Wednesday, September 3, 2014

My First Blog


That is the emotion I am feeling most strongly right now.

My first blog.  Ever.

And I need to post it live on demand.

I feel like I should write something prophetic.  This is after all the very first step on a journey that will end up...who knows where?  And as Lee Iacocca so famously said:

The discipline of writing something down is the first step toward making it happen.

Perhaps we begin with an introduction.

My name is Brian Crookes, I teach English/Language Arts at Central Falls High School, and have taught in either the middle or high school for the last 13 years.  I came to be sitting here today because I accepted an invitation, went on a tour, and gave an interview.

The Central Falls School Department has a working collaboration with Rhode Island College, and through that collaboration, I met Dr. Janet Johnson. She was observing my test-yoga classroom, and had the pleasure of watching me fall out of the tree position over and over again in front of my students.  After many Wednesday mornings, I finally managed to hold the pose for more than 3 seconds, and praying immediately on the aura of success I was basking in, she invited me to a conversation with her team here at the school.  I got to meet Dr August, and Dr. Bogad, and lots of other wonderful people who were having meaningful conversations about teaching and learning.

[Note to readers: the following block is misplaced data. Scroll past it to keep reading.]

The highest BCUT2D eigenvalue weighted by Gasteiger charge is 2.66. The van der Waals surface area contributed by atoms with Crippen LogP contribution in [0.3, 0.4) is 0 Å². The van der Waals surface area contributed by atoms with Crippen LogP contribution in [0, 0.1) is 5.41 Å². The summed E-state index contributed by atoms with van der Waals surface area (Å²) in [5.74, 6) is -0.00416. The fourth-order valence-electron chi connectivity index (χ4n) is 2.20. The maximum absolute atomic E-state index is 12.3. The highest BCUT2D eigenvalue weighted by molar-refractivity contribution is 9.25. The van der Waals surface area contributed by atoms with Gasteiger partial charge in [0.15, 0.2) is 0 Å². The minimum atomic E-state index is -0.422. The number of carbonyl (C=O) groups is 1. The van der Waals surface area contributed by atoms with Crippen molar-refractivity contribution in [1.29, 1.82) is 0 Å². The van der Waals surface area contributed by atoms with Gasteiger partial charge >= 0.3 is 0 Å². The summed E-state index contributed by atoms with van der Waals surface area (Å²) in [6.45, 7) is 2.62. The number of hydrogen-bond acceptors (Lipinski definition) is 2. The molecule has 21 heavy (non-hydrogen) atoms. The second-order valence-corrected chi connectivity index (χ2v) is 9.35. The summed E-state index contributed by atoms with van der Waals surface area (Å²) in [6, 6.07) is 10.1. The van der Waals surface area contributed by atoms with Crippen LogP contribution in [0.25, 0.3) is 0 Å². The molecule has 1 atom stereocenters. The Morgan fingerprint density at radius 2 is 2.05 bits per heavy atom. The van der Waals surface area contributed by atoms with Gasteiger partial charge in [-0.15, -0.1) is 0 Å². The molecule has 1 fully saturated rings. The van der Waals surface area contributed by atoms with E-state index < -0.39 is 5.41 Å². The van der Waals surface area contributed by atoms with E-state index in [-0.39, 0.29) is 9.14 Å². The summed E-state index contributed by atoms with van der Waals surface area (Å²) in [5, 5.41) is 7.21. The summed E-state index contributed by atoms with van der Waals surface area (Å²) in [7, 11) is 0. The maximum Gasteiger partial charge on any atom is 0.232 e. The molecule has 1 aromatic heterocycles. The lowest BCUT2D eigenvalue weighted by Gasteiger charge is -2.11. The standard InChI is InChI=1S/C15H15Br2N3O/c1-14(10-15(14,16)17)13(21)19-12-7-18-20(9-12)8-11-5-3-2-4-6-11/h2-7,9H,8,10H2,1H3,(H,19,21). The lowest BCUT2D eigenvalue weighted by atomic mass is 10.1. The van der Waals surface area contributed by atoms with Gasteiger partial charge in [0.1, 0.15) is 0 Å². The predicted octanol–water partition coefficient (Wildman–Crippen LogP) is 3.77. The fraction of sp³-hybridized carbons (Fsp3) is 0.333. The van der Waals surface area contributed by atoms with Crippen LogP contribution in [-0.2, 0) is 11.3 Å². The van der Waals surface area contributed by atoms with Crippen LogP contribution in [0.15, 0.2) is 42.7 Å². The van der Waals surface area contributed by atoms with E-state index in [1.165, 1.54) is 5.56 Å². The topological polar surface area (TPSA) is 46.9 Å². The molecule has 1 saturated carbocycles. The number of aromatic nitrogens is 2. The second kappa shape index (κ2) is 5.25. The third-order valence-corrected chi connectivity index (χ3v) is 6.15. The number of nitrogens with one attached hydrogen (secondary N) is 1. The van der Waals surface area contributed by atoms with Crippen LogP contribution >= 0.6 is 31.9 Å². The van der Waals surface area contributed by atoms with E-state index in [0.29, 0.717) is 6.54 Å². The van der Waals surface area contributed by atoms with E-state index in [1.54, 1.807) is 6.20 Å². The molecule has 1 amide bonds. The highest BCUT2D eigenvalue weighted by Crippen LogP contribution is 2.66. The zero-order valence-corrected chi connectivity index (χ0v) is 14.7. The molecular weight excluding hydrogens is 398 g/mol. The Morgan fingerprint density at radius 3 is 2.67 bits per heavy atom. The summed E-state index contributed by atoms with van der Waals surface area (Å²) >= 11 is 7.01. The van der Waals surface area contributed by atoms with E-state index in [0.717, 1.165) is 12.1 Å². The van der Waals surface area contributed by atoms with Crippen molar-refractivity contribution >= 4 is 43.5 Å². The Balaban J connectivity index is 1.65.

Shortly thereafter, I had the pleasure of touring the General Dynamics-Electric Boat facility in Quonset with Dr. Horowicz, and spending the day together, thinking about our students, was exciting and intriguing, and she mentioned the ASTL program to me.

At the end of the school year, Dr. Johnson asked if she could interview me regarding the Mindfulness and Yoga program which piloted at the HS with my class.  After talking for over an hour, we parted ways, and wished each other a great summer.  I went home inspired with the idea that some people "just get it" and talking to people like Dr. Johnson, who clearly does, is enlightening.

That same day, Dr. August emailed me, inviting me to meet with her about the possibility of joining the ASTL program for the fall.

Needless to say, I was intrigued, I am the curious type, I want to know how and why and what happens?  So here I am.

When I am not teaching, spending time with my Bride or children, or coaching, I like to cook, and golf.

Thank you and good night now!

Brian Crookes